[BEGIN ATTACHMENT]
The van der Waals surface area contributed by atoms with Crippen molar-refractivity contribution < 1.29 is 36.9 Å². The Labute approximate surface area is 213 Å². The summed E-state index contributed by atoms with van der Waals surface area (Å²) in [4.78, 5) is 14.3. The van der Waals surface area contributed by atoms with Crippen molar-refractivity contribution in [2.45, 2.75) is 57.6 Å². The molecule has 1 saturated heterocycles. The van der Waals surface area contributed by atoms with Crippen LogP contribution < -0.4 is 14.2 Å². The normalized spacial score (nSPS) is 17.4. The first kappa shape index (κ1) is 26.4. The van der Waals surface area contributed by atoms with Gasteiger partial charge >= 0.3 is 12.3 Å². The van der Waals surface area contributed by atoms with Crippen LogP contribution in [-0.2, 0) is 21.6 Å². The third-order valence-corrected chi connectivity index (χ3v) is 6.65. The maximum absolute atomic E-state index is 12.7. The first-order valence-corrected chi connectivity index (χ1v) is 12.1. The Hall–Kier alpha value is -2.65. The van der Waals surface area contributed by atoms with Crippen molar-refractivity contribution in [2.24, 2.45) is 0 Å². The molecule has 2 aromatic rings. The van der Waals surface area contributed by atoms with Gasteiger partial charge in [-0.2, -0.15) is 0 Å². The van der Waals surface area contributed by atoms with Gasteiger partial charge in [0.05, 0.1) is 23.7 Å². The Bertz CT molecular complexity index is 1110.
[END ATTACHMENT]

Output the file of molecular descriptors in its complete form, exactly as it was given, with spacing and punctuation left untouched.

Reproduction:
The van der Waals surface area contributed by atoms with Crippen molar-refractivity contribution < 1.29 is 36.9 Å². The Labute approximate surface area is 213 Å². The summed E-state index contributed by atoms with van der Waals surface area (Å²) in [4.78, 5) is 14.3. The van der Waals surface area contributed by atoms with Crippen molar-refractivity contribution in [2.45, 2.75) is 57.6 Å². The molecule has 1 saturated heterocycles. The van der Waals surface area contributed by atoms with Crippen LogP contribution < -0.4 is 14.2 Å². The normalized spacial score (nSPS) is 17.4. The first kappa shape index (κ1) is 26.4. The van der Waals surface area contributed by atoms with Gasteiger partial charge >= 0.3 is 12.3 Å². The van der Waals surface area contributed by atoms with Crippen LogP contribution in [-0.2, 0) is 21.6 Å². The third-order valence-corrected chi connectivity index (χ3v) is 6.65. The maximum absolute atomic E-state index is 12.7. The first-order valence-corrected chi connectivity index (χ1v) is 12.1. The Hall–Kier alpha value is -2.65. The van der Waals surface area contributed by atoms with Crippen molar-refractivity contribution in [2.24, 2.45) is 0 Å². The molecule has 2 aromatic rings. The van der Waals surface area contributed by atoms with Gasteiger partial charge in [-0.2, -0.15) is 0 Å². The van der Waals surface area contributed by atoms with Gasteiger partial charge in [0.05, 0.1) is 23.7 Å². The Bertz CT molecular complexity index is 1110.